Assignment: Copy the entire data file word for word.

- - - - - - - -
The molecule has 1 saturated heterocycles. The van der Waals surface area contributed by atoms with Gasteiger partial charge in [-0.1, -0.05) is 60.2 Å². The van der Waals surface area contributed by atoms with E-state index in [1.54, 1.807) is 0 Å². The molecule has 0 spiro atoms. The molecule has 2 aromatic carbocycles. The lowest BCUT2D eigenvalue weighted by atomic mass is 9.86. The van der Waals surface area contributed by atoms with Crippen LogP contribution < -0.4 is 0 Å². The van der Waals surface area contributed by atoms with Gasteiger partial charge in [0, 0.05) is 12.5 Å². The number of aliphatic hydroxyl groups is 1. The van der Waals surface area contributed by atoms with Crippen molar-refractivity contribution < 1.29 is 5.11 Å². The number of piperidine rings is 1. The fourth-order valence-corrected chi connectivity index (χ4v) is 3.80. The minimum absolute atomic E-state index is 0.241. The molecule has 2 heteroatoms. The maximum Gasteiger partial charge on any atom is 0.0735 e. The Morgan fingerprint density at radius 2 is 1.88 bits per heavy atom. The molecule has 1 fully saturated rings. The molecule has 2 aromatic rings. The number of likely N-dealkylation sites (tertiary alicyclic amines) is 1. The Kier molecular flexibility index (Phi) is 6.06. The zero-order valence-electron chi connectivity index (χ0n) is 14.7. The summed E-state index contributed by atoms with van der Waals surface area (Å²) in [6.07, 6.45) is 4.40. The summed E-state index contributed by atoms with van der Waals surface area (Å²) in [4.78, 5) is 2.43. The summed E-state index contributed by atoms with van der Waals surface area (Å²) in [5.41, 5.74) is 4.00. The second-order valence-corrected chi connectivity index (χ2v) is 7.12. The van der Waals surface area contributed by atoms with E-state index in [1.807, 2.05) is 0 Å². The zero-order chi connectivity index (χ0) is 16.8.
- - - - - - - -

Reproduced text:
The molecule has 1 saturated heterocycles. The van der Waals surface area contributed by atoms with Gasteiger partial charge in [-0.1, -0.05) is 60.2 Å². The van der Waals surface area contributed by atoms with E-state index in [1.54, 1.807) is 0 Å². The molecule has 0 spiro atoms. The molecule has 2 aromatic carbocycles. The lowest BCUT2D eigenvalue weighted by atomic mass is 9.86. The van der Waals surface area contributed by atoms with Crippen LogP contribution < -0.4 is 0 Å². The van der Waals surface area contributed by atoms with Gasteiger partial charge in [0, 0.05) is 12.5 Å². The number of aliphatic hydroxyl groups is 1. The van der Waals surface area contributed by atoms with Crippen molar-refractivity contribution < 1.29 is 5.11 Å². The number of piperidine rings is 1. The fourth-order valence-corrected chi connectivity index (χ4v) is 3.80. The minimum absolute atomic E-state index is 0.241. The molecule has 2 heteroatoms. The maximum Gasteiger partial charge on any atom is 0.0735 e. The Morgan fingerprint density at radius 2 is 1.88 bits per heavy atom. The molecule has 1 fully saturated rings. The molecule has 2 aromatic rings. The number of likely N-dealkylation sites (tertiary alicyclic amines) is 1. The Kier molecular flexibility index (Phi) is 6.06. The zero-order valence-electron chi connectivity index (χ0n) is 14.7. The summed E-state index contributed by atoms with van der Waals surface area (Å²) in [6.07, 6.45) is 4.40. The summed E-state index contributed by atoms with van der Waals surface area (Å²) in [4.78, 5) is 2.43. The summed E-state index contributed by atoms with van der Waals surface area (Å²) in [5.41, 5.74) is 4.00. The second-order valence-corrected chi connectivity index (χ2v) is 7.12. The van der Waals surface area contributed by atoms with E-state index in [1.807, 2.05) is 0 Å². The zero-order chi connectivity index (χ0) is 16.8.